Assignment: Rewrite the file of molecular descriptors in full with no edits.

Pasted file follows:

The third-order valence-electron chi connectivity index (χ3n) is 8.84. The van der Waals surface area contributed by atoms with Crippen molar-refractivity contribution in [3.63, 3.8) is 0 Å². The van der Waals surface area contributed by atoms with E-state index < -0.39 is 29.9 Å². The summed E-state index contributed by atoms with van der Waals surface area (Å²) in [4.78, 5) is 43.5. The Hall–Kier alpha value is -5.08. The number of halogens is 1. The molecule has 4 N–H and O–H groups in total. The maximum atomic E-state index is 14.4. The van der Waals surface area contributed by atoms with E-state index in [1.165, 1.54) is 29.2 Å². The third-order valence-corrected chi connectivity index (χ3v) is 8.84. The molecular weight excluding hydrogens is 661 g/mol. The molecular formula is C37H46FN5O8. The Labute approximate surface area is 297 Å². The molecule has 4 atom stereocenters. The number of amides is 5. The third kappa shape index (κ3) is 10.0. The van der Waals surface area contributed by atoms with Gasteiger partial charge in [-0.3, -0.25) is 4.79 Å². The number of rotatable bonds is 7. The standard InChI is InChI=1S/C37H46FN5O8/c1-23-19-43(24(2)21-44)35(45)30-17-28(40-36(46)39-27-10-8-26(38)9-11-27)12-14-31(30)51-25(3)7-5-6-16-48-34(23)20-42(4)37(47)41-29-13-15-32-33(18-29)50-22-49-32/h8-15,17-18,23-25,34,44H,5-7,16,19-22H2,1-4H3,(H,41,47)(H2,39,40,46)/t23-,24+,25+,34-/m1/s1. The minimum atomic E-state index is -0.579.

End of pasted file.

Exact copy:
The third-order valence-electron chi connectivity index (χ3n) is 8.84. The van der Waals surface area contributed by atoms with Crippen molar-refractivity contribution in [3.63, 3.8) is 0 Å². The van der Waals surface area contributed by atoms with E-state index < -0.39 is 29.9 Å². The summed E-state index contributed by atoms with van der Waals surface area (Å²) in [4.78, 5) is 43.5. The Hall–Kier alpha value is -5.08. The number of halogens is 1. The molecule has 4 N–H and O–H groups in total. The maximum atomic E-state index is 14.4. The van der Waals surface area contributed by atoms with E-state index in [1.165, 1.54) is 29.2 Å². The third-order valence-corrected chi connectivity index (χ3v) is 8.84. The molecular weight excluding hydrogens is 661 g/mol. The molecular formula is C37H46FN5O8. The Labute approximate surface area is 297 Å². The molecule has 4 atom stereocenters. The number of amides is 5. The third kappa shape index (κ3) is 10.0. The van der Waals surface area contributed by atoms with Gasteiger partial charge in [-0.3, -0.25) is 4.79 Å². The number of rotatable bonds is 7. The standard InChI is InChI=1S/C37H46FN5O8/c1-23-19-43(24(2)21-44)35(45)30-17-28(40-36(46)39-27-10-8-26(38)9-11-27)12-14-31(30)51-25(3)7-5-6-16-48-34(23)20-42(4)37(47)41-29-13-15-32-33(18-29)50-22-49-32/h8-15,17-18,23-25,34,44H,5-7,16,19-22H2,1-4H3,(H,41,47)(H2,39,40,46)/t23-,24+,25+,34-/m1/s1. The minimum atomic E-state index is -0.579.